Say it ain't so, Jan Freeman
After a mere 600 columns, Jan Freeman is writing -30- to her column on language, “The Word,” at The Boston Globe. Even though she will continue to blog at Throw Grammar from the Train, and even though the capable and entertaining Erin McKean will continue the column at The Globe, this is a loss.
Beginning in 1997, at a time when “the usage mavens — many of us journalists, schooled in the faith of our copy-desk forebears — were just passing on the conventional wisdom,” she has proceeded to deepen and broaden her, and our, understanding of the English language.
In time, Steven Pinker, updating the chapter on “The Language Mavens” in The Language Instinct, wrote, “My call for a language maven who thinks like a linguist has been answered by Jan Freeman, who writes an unfailingly insightful column called ‘The Word’ in The Boston Globe. ...”
If you have been reading her columns, you have seen how good-humoredly she demolishes the shibboleths and superstitions perpetuated by misguided teachers and self-appointed authorities. If you have been paying attention to the comments at this blog, you have noticed from time to time how graciously and deftly she punctures my overstatements.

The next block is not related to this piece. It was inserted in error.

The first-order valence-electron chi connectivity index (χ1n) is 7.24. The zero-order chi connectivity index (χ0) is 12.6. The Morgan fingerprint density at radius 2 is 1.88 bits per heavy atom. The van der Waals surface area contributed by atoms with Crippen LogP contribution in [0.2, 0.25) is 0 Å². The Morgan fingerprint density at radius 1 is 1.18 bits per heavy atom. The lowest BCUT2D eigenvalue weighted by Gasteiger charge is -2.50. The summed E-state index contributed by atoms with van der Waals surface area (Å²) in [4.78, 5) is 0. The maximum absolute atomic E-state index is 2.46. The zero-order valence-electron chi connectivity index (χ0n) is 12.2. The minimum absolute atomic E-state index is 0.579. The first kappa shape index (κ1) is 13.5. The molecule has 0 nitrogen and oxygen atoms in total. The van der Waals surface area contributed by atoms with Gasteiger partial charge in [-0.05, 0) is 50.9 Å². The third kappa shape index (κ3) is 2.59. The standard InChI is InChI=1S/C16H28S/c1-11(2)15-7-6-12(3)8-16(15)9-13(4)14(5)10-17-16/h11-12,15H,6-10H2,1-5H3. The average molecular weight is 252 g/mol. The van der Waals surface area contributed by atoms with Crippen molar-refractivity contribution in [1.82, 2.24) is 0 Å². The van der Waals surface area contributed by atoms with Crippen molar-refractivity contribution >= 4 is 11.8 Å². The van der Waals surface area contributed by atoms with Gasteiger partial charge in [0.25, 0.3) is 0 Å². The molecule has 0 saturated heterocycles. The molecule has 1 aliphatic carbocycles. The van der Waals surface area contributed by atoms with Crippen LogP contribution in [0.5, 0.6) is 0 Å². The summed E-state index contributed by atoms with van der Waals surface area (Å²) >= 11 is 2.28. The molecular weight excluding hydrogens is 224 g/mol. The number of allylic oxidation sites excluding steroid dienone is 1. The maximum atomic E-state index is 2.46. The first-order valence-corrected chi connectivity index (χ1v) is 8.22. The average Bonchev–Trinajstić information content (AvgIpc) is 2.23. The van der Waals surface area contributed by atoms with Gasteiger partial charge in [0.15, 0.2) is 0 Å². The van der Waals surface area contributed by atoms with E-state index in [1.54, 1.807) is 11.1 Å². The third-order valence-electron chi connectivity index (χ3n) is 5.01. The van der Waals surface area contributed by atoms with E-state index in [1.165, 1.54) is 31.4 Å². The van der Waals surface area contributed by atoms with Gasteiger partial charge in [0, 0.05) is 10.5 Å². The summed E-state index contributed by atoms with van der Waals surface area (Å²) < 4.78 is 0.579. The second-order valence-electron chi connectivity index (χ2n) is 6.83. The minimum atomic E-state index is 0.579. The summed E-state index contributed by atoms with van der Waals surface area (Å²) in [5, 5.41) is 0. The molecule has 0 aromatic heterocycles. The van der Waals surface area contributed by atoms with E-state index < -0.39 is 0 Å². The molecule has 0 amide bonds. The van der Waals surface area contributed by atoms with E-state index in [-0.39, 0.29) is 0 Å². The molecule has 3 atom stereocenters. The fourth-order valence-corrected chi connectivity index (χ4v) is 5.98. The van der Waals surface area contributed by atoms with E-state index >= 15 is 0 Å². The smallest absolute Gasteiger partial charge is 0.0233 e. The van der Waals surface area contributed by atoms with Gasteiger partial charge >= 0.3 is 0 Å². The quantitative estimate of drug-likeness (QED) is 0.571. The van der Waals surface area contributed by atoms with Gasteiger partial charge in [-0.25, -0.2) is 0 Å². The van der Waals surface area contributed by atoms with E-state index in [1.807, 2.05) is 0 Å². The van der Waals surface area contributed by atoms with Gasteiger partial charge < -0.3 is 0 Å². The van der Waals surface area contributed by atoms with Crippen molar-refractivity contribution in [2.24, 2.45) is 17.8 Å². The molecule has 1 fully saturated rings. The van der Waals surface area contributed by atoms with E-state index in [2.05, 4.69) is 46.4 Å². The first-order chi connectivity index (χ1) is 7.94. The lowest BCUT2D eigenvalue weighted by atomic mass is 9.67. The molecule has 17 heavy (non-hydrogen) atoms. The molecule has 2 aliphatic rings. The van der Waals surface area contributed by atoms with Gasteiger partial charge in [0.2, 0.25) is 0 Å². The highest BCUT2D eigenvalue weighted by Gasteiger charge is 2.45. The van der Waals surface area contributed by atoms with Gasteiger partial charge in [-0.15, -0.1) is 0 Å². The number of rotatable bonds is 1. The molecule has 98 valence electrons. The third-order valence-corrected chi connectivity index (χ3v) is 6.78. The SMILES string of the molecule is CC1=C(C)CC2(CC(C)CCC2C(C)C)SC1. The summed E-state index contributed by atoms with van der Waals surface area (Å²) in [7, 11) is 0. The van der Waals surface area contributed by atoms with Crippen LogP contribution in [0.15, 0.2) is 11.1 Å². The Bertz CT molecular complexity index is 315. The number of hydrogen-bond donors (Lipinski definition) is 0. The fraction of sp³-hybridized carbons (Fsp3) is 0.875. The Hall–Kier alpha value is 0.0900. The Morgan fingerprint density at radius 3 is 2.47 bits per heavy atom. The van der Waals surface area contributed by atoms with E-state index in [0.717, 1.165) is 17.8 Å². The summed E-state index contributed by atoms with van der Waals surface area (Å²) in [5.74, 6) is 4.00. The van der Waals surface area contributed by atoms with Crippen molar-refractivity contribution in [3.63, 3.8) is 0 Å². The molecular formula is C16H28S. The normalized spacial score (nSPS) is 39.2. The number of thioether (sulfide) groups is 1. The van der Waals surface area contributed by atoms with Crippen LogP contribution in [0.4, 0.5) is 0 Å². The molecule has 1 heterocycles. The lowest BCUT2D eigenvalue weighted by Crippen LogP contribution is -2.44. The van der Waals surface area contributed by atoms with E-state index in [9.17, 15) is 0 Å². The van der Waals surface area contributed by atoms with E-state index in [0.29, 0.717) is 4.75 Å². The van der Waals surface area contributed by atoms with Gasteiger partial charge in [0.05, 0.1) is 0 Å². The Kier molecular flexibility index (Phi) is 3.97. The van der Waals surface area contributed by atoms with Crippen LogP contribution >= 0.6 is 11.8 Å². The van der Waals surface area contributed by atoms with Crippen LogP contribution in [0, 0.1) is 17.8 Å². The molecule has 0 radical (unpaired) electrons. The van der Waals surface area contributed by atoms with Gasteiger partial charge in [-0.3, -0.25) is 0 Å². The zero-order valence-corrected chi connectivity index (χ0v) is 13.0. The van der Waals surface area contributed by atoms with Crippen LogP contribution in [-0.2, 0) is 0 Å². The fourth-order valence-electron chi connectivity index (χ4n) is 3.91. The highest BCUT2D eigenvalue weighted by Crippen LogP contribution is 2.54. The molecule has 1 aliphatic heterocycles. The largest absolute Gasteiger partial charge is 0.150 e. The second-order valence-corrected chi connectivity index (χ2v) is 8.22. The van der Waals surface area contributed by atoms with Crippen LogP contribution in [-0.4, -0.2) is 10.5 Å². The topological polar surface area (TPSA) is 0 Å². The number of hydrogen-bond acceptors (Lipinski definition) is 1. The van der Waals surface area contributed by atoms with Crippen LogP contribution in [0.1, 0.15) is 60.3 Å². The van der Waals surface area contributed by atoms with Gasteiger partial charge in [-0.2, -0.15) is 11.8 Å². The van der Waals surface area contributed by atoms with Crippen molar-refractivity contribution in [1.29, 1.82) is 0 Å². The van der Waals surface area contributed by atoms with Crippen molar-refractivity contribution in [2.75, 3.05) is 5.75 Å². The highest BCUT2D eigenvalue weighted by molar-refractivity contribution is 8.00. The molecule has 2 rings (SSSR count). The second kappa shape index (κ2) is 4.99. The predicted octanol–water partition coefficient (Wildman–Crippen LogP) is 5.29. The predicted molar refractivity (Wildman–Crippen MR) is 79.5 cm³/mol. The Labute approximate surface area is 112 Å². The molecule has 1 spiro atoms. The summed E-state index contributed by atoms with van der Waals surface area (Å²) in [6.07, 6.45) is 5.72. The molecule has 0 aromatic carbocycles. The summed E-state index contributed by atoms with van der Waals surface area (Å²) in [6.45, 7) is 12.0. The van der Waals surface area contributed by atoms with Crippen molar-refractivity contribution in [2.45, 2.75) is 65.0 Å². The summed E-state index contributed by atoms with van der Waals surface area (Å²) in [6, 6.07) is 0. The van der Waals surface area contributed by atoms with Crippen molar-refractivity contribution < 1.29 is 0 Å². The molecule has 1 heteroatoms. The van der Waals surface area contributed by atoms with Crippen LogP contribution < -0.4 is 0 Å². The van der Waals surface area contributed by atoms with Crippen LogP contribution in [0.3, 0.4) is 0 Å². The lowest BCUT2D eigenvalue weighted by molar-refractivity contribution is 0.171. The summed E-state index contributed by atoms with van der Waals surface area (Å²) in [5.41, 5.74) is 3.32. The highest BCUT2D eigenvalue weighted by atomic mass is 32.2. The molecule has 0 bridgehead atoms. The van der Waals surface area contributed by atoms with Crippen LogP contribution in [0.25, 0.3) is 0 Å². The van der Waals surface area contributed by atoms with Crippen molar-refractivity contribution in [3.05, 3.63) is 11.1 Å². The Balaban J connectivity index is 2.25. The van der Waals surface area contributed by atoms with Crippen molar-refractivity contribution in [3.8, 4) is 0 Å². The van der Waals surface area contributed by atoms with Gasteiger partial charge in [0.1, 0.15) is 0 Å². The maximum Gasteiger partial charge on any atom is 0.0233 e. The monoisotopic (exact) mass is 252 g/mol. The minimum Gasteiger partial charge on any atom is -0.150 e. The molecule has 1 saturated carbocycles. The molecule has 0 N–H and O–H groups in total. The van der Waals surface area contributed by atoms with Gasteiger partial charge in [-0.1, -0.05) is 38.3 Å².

Her book, Ambrose Bierce’s Write It Right, in addition to “deciphering, appraising, and annotating” Bierce’s strictures on usage, examines the historical and psychological grounds of peevery. I loved it.
It has been a good run, and it would be selfish to begrudge her wish to “step off the print treadmill.”
So, in her farewell column this weekend, she offers something to take away from these fourteen years of writing about language: “[I]t’s far more fun to learn how the language actually works than to revisit the same dreary complaints, year after year, long after popular usage has moved on.” Reader, take note.